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Hotblooded vampires in latest 'Twilight'

Director Bill Condon, Kristen Stewart and Robert Pattinson

Director Bill Condon, Kristen Stewart and Robert Pattinson on the set of "The Twilight Saga: Breaking Dawn" Part 1. Credit: Andrew Cooper Photo/

To borrow from Winston Churchill, this is not the end. It is not even the beginning of the end. But it is, perhaps, the end of the beginning: When "The Twilight Saga: Breaking Dawn -- Part 1" opens Friday, fans of the franchise will not only be swooning, they'll be swept along in a new, ghastly and dramatically more adult direction. The past has merely been prelude; it's all been leading up to this.

"Everything starts to happen now," said Bill Condon, director of what will be the last two installments in the series based on the Stephenie Meyer novels, and which has made nearly $2 billion worldwide. "I feel lucky I got to do the third act of this story; so much of it had been a buildup to this."

Condon pointed to Kristen Stewart, who, along with co-stars Robert Pattinson and Taylor Lautner, has been made an international celebrity by the success of the "Twilight" saga. ("Oh, my God," Lautner told Newsday, "I owe evvvvvvverything to 'Twilight'!") Stewart's character -- the heart of the story -- goes through more changes than Lady Gaga.

"In those first three movies," Condon said, "she was this high-school girl, Bella, who moves to town and falls in love with this vampire.

"In this movie," he continued, "she starts like that, it goes for about 15 minutes till she gets married, then she loses her virginity, she becomes pregnant, she gives birth to a half-human/half-vampire child and then she dies and becomes a vampire. And that's only the first movie."

None of this is any secret: "Breaking Dawn," the cinder-block-size conclusion to Meyer's series, sold more than 6 million copies the year it was published (2008) and is so chock-full of plot development that the producers of the film decided -- echoing, perhaps, the Harry Potter series -- to split the finale in two. ("Breaking Dawn Part II" will open Nov. 16, 2012.)

"The cynical thing is to say, 'Oh, they're just trying to keep the franchise going,' " said producer Wyck Godfrey, who has been with the series since its 2008 debut. "Our initial instinct was to make one movie. And there truly was too much story." He said extensive discussion about plot compression between Meyer and Melissa Rosenberg, who has scripted all five movies, and then the producers and the studio (Summit) concluded that too much would be lost by making one film. "The next trick was deciding where to split the movies and making sure 'Breaking Dawn Part I' had a structure that was climactic," Godfrey said. "And I think we've done that."

"I hoped it would happen," Lautner, 19, said of the two-part finale. "There was so much stuff to cover, there really is, and even while reading the book, I pictured it as two, or three, movies. There's the wedding and honeymoon and all that stuff, and her getting sick, saving her life; a portion told from Jacob's point of view, and then all of the stuff that will take place in 'Breaking Dawn Part II.' I was really hoping they would split, and when I got that news, I was really happy."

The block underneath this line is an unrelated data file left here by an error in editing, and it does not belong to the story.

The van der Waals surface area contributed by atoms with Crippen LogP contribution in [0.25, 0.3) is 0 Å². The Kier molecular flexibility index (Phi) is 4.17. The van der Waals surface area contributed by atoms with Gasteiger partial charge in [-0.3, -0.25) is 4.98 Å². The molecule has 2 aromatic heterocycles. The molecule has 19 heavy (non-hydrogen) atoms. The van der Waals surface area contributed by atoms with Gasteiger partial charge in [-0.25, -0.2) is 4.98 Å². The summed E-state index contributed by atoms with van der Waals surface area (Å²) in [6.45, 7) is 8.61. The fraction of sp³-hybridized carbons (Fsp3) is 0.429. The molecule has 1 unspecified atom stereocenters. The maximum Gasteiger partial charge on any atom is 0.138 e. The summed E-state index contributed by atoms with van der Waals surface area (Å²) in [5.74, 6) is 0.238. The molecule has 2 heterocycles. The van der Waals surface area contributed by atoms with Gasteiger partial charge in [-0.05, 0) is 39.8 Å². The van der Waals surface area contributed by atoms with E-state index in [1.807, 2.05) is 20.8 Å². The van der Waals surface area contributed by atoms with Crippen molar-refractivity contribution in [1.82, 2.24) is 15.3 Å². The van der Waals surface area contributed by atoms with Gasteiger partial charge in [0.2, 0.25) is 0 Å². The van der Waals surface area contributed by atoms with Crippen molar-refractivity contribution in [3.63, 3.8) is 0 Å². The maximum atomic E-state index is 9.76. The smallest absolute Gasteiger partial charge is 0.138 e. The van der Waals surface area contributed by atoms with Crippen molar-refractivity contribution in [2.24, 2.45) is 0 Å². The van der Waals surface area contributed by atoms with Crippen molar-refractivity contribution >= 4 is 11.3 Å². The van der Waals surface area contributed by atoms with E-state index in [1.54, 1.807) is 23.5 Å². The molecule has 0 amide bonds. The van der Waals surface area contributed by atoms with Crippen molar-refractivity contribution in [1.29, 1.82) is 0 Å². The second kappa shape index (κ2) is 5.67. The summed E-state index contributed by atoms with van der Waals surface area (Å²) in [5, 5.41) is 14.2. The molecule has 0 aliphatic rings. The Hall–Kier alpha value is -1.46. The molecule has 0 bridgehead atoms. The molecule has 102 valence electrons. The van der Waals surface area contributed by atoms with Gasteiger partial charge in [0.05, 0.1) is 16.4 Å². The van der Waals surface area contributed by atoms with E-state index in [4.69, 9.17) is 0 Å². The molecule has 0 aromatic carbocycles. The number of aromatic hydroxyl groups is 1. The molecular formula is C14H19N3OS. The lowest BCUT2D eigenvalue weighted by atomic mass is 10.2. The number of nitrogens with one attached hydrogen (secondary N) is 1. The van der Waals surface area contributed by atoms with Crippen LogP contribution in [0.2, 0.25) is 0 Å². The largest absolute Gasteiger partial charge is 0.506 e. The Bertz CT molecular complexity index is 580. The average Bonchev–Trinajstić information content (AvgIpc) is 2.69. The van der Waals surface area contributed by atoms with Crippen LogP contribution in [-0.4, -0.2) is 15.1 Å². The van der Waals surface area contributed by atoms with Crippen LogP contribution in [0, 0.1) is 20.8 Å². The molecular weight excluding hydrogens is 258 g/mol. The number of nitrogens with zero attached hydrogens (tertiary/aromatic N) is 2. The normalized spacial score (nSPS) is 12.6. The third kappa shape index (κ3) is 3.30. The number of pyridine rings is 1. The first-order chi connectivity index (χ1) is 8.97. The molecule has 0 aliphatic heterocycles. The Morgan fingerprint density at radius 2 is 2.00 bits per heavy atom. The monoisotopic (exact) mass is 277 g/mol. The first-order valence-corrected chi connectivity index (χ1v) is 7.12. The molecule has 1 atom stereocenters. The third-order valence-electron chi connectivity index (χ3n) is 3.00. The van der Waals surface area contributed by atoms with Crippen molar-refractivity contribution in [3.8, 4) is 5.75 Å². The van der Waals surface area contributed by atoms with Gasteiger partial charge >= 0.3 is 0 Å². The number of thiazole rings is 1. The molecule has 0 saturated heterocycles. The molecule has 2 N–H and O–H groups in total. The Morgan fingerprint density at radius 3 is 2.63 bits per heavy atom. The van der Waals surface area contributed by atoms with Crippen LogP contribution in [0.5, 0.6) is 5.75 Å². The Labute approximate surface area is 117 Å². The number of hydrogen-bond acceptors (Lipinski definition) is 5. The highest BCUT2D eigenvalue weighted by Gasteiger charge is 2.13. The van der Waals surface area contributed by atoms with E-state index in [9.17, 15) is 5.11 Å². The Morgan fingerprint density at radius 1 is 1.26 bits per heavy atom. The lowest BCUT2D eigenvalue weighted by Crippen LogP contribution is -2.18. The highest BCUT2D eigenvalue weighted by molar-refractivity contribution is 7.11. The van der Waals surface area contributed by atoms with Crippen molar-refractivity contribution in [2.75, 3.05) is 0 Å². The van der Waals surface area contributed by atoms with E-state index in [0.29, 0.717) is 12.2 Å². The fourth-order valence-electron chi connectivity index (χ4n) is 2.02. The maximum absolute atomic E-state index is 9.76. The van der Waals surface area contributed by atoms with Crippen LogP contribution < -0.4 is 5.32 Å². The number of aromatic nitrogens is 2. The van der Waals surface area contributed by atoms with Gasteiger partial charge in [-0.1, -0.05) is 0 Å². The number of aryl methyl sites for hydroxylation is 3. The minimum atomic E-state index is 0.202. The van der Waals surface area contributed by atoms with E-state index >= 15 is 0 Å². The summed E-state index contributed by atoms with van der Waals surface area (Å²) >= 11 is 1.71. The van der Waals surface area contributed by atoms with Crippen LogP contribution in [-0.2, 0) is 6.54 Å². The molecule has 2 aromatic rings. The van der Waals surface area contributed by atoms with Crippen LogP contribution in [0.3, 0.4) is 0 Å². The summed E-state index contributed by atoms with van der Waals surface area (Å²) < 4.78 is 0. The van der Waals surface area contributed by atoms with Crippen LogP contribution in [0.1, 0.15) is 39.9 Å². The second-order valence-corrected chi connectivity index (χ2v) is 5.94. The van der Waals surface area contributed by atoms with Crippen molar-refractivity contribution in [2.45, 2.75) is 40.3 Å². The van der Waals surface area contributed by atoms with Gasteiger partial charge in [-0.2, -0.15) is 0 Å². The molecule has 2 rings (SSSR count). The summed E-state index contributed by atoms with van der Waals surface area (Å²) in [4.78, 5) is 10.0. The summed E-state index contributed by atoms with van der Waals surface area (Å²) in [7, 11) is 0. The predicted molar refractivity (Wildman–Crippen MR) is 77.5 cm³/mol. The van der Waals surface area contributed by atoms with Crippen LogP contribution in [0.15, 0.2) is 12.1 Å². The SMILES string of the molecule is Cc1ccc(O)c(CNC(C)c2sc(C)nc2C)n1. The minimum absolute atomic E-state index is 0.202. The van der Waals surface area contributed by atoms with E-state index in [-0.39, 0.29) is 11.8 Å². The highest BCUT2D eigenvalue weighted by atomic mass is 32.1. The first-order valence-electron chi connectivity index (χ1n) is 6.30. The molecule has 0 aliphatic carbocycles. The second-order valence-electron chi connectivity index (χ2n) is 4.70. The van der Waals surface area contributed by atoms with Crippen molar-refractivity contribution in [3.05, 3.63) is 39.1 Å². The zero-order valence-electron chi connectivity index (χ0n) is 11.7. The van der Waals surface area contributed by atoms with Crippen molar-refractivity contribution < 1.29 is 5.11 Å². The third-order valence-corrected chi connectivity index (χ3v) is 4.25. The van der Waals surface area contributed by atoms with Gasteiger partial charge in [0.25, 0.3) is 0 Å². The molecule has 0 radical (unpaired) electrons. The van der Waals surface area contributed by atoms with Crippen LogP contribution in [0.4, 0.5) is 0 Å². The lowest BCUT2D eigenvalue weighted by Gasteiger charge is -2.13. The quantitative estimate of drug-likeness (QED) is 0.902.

For Pattinson, who went from being a 21-year-old unknown to a 25-year-old superstar in three ''Twilight" films, it's all a bit unreal. "I don't even know what I'm talking about anymore," he said with a laugh, adding that fans may be a bit flummoxed as well by the direction in which Meyer, Rosenberg and Condon have steered the good ship "Twilight."

"I read the script, both together, the first and second parts and I was kind of shocked the places where they decided to take it," Pattinson said. "In trying to wrap everything up, you had to make some really out-of-the-box decisions. But I really hope it scares people a little bit and shocks them a little bit. We'll have to see what happens."

What will happen to Pattinson is already happening: He's completed filming "Bel Ami" with Christina Ricci and Uma Thurman, as well as "Cosmopolis" for the always-intriguing David Cronenberg, which will come out next year.

The wrapping up of "Twilight" quite naturally provokes reflection. "I remember when all of us were making the very first movie," Lautner said. "We thought we were making a smaller-budget indie film that hopefully a few people would like. But this was completely unexpected. It continues to blow my mind every single day."

About the last two chapters, Pattinson said, "We were all older. Everyone's in a very different place than they were on the first one, and it's a very different feeling. When you're 25 as opposed to 21, you think about things differently, especially about marriage and children and stuff. When I was 21, I would have played it differently. Or at least understood it in a very different way.

"I'm glad it started when I was 21, rather than younger," he added. "I'm not sure I could have handled it. The shock to your system -- over just a couple of days, you're walking down the street and your life is completely different."



Cover girls signs cover stories


Nikki Reed, who plays Rosalie Hale in the "Twilight" movies, will be signing copies of her cover issue of Seventeen magazine Thursday at 7 p.m. at the Barnes & Noble at 91 Old Country Rd., Carle Place. She will be appearing with her husband, former "American Idol" contestant Paul McDonald, and Seventeen editor in chief Ann Shoket.

Magazines must be purchased from this store to attend. Limit two magazines per person. Wristbands will be distributed starting at 9 a.m. Thursday.

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